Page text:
Japanese-brand auto dealerships added 11,894 employees in the United States last year, according to a recent report from the Japan Automobile Manufacturers Association in Washington.
JAMA's numbers are sometimes called into question -- such as when auto dealership workers are included in total U.S. employment figures for Japan's automakers. That won't fly.
But this statistical tidbit from the organization about Japanese-brand retail employment growth sparks a thought or two. Specifically: Did it matter?
And the answer appears to be yes.
Japanese automakers' U.S. market share rose to 36.9 percent in 2012 from 34.9 percent in 2011.
Japanese-brand sales were up, but that's arguably a reflection of the market. The fact that Japanese automakers' combined market share was up for the year indicates that they are doing something right, resulting in dealership activity.
Did lots of new Japanese-brand retail stores open in 2012 to explain the nearly 12,000-employee increase?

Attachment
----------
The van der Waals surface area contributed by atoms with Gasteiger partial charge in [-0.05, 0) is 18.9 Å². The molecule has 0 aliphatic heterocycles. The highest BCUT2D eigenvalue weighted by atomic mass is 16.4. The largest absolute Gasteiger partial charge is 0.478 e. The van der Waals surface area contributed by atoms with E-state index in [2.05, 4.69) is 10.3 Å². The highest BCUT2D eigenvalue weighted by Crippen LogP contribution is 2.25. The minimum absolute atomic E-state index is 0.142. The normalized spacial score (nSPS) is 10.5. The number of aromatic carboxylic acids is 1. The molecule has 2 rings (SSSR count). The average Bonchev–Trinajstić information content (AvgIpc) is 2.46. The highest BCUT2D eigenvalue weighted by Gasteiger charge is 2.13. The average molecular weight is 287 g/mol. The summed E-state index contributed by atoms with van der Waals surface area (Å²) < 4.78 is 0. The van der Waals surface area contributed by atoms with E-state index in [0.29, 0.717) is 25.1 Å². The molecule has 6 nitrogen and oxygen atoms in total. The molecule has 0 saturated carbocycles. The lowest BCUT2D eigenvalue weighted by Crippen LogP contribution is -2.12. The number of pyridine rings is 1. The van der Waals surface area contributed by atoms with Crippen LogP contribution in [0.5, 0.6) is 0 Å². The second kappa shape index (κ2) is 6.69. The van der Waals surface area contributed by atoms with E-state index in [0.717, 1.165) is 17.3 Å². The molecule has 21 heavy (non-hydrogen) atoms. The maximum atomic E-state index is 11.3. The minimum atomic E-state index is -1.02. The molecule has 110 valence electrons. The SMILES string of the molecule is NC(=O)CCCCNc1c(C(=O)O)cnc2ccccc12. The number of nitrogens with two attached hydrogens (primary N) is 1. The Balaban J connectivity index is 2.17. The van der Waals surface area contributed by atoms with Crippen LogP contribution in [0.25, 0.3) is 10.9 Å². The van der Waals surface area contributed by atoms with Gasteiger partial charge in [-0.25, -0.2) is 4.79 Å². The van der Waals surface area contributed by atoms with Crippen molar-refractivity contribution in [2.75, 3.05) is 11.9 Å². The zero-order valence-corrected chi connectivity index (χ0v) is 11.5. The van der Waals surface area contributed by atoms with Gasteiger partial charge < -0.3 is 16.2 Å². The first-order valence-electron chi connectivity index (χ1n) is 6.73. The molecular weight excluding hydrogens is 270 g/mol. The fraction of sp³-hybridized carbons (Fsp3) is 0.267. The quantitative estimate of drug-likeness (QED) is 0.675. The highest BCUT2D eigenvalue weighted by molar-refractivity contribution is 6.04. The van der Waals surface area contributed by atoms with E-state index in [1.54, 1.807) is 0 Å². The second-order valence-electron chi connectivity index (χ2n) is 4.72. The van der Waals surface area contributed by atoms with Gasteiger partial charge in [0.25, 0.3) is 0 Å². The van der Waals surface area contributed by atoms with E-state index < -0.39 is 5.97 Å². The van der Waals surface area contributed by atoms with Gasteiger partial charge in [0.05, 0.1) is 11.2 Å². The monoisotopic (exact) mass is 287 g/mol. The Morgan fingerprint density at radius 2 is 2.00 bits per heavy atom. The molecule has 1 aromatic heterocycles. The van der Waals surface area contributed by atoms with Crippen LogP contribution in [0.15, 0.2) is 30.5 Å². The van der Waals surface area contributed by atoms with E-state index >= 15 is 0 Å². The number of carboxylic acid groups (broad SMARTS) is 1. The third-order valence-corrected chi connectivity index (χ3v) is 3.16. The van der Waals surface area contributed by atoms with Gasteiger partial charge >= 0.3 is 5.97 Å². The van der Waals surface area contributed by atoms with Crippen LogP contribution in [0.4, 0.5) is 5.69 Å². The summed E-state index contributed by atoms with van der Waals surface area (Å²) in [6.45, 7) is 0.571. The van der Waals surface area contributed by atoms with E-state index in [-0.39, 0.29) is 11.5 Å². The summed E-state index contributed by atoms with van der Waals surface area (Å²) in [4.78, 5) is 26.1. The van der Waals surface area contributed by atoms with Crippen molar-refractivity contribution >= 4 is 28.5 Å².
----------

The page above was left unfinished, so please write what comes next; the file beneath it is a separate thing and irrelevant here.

No. To the contrary, mostly because of the closing of Suzuki stores across the country, there were fewer Japanese-brand dealerships at the end of 2012 than at the end of 2011. And even without Suzuki, the number of Japanese stores declined a tiny bit. And for perspective, nowhere in the Japanese universe did anyone open scads of new stores. The Toyota Group, which rocketed back from 2011 difficulties, added a grand total of three franchises in 2012 -- and they were all Lexus stores. Nissan, which has been adding market share for a few years, increased by only five stores net. Acura added three.
The resulting increase of 11,894 employees meant that the average store head count went from 53.2 people in 2011 to 57.7 in 2012. That works out to an average of 16.3 sales per employee last year -- up from 14.1 sales per person in 2011.
What else are extra people going to do around the showroom but sell cars, arrange financing, replace brake pads or tend to online sales queries?
The conclusion is so obvious it's almost funny.
Opening more dealerships doesn't necessarily stir up business. Japan's automakers had fewer U.S. stores last year. Buildings don't sell and service cars. It takes people to do that. And the more consumers venture forth to shop and buy, the more personnel it takes to turn it into business.